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No cost cuts agreement reach while deadline passed


The 30 June deadline for putting cost-cutting proposals to the World Motor Sport Council has now passed without any definite agreements, putting cost-cutting proposals under threat.

2012 European Grand Prix - SundayAdding to the headache for those in favour of cost-cutting are recent comments from Sir Frank Williams, founder and  Team principal of the Williams F1 team, who has spoken out against enshrining cost cutting in the FIA regulations. “I am against any kind of interference. I don’t want any third-party interference with one’s business, to have people sneaking around wanting to check this and that. It’s just like waiting for the taxman every day,” Williams told formula1.com website.

Williams is not pleading for more restrictions. But I have said many times that we have to control driver costs.” Speaking to Autosport earlier this week, Eric Boullier also sounded a note of caution. But the Enstone boss was more accepting of cost control measures than his colleague from Grove, warning only against agreeing to unsatisfactory solutions as the result of the then-looing 30 June deadline. “It is good that everybody in the paddock understands that we need to be thinking carefully about the future of F1,” the Lotus team principal told the magazine. “But we definitely need to take the right decision, and we definitely do not need to rush into a decision that we might regret. … We are all in favour of making F1 better, more sustainable and having a long term plan. Cost-cutting is part of the strategy, but we need to do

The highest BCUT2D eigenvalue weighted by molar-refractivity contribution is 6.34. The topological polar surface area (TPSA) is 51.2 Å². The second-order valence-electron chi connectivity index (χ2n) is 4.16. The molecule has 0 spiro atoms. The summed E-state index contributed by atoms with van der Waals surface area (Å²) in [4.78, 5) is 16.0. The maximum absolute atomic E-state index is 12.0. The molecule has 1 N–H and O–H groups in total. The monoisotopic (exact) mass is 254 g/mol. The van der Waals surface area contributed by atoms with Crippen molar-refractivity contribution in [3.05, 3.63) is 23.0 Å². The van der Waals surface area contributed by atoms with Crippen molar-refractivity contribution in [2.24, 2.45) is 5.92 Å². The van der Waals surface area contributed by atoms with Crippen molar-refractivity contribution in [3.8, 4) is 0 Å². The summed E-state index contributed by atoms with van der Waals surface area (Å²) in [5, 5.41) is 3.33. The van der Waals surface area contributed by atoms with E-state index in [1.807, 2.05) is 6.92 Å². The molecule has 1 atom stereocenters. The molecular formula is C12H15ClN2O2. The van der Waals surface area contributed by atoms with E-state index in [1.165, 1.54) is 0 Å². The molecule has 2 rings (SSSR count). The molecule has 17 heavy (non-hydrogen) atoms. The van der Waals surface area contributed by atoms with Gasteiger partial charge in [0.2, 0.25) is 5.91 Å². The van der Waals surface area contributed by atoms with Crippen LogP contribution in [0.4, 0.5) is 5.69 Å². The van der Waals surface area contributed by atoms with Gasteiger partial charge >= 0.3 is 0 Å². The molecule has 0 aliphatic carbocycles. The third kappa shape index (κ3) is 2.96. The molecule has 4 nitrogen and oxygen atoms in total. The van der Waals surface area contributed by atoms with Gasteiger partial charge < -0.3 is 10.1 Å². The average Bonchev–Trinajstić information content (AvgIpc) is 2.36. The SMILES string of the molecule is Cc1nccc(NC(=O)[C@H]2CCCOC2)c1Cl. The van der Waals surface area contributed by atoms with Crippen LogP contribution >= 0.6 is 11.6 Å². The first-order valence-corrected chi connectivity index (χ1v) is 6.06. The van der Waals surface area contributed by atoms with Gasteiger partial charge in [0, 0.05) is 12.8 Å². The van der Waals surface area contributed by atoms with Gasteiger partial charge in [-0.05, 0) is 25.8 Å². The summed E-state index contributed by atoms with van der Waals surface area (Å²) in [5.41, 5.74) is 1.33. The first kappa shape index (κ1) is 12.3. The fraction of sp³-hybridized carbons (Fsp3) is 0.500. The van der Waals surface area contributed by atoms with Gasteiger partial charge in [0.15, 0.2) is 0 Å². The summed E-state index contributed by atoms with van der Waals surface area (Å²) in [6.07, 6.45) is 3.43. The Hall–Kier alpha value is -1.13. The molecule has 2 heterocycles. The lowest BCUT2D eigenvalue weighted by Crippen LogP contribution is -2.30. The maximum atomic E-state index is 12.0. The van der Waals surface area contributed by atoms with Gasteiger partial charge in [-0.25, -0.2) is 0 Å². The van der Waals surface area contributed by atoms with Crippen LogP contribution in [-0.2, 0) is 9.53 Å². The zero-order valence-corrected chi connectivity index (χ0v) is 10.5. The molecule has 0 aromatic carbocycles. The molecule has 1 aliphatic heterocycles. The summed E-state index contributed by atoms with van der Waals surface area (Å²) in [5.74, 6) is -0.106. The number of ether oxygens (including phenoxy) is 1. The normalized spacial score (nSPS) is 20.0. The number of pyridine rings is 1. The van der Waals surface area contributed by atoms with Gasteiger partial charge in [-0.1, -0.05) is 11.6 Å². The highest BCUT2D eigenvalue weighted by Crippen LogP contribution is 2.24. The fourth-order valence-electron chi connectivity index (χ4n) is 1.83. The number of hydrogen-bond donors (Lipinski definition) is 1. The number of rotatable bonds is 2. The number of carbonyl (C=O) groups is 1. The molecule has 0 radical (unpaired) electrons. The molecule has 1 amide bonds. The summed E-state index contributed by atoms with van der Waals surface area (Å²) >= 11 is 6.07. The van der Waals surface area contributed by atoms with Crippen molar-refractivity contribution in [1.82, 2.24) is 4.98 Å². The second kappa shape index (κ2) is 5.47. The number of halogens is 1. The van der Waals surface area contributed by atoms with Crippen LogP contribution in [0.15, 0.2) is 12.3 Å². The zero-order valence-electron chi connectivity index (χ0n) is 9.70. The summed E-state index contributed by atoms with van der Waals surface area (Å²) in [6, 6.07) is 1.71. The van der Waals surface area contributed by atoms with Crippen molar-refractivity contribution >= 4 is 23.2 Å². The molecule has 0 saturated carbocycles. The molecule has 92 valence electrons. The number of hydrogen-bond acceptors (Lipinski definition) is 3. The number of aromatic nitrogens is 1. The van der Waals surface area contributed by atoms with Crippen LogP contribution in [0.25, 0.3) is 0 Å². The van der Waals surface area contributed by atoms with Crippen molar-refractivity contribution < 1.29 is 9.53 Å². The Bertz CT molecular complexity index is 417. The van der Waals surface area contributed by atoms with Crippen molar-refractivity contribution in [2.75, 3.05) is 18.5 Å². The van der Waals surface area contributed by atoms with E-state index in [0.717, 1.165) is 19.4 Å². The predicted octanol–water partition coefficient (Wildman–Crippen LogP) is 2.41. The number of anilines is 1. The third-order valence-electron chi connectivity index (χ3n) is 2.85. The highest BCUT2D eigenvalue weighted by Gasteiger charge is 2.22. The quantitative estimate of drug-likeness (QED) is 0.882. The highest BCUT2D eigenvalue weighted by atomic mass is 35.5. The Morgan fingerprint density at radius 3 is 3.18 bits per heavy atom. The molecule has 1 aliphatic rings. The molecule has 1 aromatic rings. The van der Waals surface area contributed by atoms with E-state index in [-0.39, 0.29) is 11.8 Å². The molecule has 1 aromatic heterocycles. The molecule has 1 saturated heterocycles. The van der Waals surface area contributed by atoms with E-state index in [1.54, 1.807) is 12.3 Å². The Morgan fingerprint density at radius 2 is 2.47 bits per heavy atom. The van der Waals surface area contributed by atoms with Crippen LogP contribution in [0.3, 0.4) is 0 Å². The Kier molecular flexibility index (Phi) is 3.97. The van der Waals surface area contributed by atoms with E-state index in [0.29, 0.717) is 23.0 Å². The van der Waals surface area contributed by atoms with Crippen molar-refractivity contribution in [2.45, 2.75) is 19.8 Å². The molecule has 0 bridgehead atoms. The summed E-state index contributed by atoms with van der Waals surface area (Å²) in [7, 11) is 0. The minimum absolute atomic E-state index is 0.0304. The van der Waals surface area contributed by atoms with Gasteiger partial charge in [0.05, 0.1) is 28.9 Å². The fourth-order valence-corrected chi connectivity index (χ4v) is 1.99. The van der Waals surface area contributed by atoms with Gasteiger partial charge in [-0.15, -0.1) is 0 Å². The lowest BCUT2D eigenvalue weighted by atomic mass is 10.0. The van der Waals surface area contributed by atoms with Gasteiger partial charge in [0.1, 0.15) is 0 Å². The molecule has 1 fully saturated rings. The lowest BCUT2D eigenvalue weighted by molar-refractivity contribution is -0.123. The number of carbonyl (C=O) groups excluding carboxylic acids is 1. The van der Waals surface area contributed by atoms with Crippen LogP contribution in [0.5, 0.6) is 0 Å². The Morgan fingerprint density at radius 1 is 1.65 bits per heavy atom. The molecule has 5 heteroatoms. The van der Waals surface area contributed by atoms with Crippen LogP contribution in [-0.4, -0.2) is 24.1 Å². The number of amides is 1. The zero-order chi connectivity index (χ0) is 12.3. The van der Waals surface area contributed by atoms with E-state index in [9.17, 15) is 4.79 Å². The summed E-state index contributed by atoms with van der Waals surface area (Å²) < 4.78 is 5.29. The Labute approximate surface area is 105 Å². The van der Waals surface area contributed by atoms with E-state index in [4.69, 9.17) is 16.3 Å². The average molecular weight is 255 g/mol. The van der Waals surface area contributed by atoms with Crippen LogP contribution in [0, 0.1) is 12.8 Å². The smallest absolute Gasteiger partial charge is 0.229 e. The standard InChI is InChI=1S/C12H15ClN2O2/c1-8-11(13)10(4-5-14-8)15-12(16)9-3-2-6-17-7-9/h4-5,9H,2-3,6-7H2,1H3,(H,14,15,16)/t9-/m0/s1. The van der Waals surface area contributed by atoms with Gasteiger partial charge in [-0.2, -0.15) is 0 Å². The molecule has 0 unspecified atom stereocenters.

it consciously.

Wise words indeed. But given that the 30 June deadline has passed with no agreement reached, anyone wanting to put cost-cutting into the regulations needs to have unanimous agreement from all the teams. And while Red Bull and Toro Rosso are known dissenters, Frank Williams’ statements to the formula1.com website suggest the team principal is singing from Bernie Ecclestone’s hymn sheet on this one, and not taking the standard FOTA position.

There are 12 teams and each operates in different circumstances,” Williams, below, told the website. “We have several manufacturer teams. One of them is Ferrari, who seem to have a great deal of money and who are in effect subsidised. But that is fine – they are Ferrari. They are the core of Formula 1 and that is how it should be.

Info: GP Week, Formula1.com, Image: Williams Formula 1 Team / LAT Photographic

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